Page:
Just back from a week long trip to Maui. I love it there! Plenty of sun, a little bit of rain, lots of snorkeling and a rainbow or two.
After weeks of miserable cold and rain on the “Wet Coast.” It was time to head somewhere tropical. With just a short stretch of time off, it made the most sense to go somewhere relatively close to Vancouver with non-stop direct flights, a familiar landscape and tried, tested and truly excellent snorkeling …… it’s not my first trip to Maui.
A little bit of Maui …………
Maui vacations are typically car-centric. I’ve tried doing the back packer thing in the past and there is no question that having access to a vehicle provides more freedom. The public transit is getting much better between Lahaina and Kihei (they actually keep a schedule now) but getting to places that are farther off the beaten track is a bit tricky without a car.
Maui tip #1 Reserve your car well in advance. Its the only way to secure the car you want at the best price. I’ve witnessed the consequences of failing to do this …… of the 10 or so rental agencies near the airport, only a single car was available at a premium price.
Snorkelling was the first order of business after getting settled into the exotic Makai Inn. I’m not an expert snorkeler by any stretch and I have never gone diving but I do love to paddle around spotting colourful creatures under the water. Here’s a link to My snorkel map which shows some pretty great spots. And here’s a sampling of what was beneath the surface ….
Also of note, were the whales breaching off Honolua point. While swimming in the bay, I shot some terrible under water video with my gopro hero2 and when reviewing it afterwards noted that the camera’s microphone picked up the sounds of Humpback whale songs. That was a pleasant surprise.
Maui tip #2 Bring a long sleeved sun shirt or rash guard to wear in the water. Sun screen is poisonous to the fish and corals.
Maui tip #3 I’ve been to Maui two other times, in September/October and November. It was HOT and HUMID! March, not so much. Not too hot unless you’re standing in direct sun and much less humid than other times of the year.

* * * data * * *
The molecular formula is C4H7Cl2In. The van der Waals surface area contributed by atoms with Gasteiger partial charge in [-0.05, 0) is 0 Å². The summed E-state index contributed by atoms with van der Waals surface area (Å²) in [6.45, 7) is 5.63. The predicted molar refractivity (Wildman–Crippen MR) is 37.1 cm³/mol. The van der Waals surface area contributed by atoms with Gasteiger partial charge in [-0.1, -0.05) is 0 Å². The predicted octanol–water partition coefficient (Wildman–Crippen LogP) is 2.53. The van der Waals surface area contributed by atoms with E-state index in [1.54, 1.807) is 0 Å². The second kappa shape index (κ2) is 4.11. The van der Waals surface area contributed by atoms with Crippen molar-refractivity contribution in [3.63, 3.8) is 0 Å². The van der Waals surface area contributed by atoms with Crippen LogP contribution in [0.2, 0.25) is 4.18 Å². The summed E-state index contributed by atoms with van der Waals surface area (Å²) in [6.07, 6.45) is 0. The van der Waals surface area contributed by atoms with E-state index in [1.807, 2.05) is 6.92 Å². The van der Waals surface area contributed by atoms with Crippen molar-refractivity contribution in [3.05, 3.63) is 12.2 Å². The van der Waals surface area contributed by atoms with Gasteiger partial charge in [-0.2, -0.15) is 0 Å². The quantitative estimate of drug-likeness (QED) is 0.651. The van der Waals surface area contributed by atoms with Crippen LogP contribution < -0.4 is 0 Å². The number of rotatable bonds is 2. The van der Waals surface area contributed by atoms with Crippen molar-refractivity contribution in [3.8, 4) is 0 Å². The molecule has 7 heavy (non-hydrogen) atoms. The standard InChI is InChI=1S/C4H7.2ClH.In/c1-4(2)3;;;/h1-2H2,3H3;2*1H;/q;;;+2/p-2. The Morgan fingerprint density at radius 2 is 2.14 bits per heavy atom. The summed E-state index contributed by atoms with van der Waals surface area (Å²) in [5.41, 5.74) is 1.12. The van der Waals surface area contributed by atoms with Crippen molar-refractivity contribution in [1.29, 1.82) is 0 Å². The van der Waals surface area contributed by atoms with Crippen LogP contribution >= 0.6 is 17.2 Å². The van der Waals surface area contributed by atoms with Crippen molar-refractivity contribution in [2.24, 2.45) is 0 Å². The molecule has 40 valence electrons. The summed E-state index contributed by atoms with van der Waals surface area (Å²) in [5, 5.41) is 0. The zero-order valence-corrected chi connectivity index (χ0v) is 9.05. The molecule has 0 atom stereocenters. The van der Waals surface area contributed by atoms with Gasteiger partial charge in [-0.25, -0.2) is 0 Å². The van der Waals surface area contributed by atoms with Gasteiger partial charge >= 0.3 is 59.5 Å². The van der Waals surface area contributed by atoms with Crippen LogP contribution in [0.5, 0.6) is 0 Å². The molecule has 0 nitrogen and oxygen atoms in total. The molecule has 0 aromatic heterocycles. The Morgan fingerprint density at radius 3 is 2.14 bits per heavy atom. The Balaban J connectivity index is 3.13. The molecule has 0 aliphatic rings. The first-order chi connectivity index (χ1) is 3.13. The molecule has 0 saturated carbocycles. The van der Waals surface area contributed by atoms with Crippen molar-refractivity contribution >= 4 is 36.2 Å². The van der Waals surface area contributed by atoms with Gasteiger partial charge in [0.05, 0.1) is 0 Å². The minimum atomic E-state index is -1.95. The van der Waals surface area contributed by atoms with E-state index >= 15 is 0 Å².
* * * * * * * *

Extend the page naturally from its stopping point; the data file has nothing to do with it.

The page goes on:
The Road to Hana is a scenic and very winding road through a lush tropical rain forest. There are numerous waterfalls, dream like vistas and about 60 bridges many of which are single lane. It takes the whole day to go 85km from Kahului to Hana and back. In my opinion though, the end of the road is Haleakala National park which is another 11 miles past Hana. The hike to Waimoku falls is a “must do,” as is a dip in the Ohe’o Gulch. I have only ever taken one day to do this adventure but the next time I go I will certainly be making it a two day excursion with an over night stay in Hana. There is just too much to experience in one day.
Maui tip #4 Take 2 days to explore the Road to Hana. Take your time and enjoy the scene.
Maui tip #5 If there are more than 3 cars following behind you on the road to Hana, it’s time to pull over at the next pull-out and let them pass.
Scenes along the Road to Hana …..
Maui tip #6 All beaches in Maui are public, including those that front major resorts. Resorts must provide public access to these beaches so find yourself a parking spot and walk right in.
Haleakala crater is a complete contrast to the rest of Maui. It is a cold, dry, windy moonscape and at 10,000+ feet is usually above the clouds. It is the only place on earth where the silversword plant lives. Unfortunately it is evident that global warming is threatening their habitat. I have never witnessed a sunset from Haleakala but I have seen some awe inspiring sun rises and would recommend them to anyone. This requires committing to a 3:30am wake up call and on the road by 4:00am. It is worth it!
Maui tip #7 Dress warmly if you are going up to Haleakala. It is winter up there. I am not kidding! The car thermometer read 28°C in Lahaina and dropped to 6°C at the summit of Haleakala. There were ice crystals on the ground!
Some places are worth visiting again and again and again …..
Maui, I will be back ……..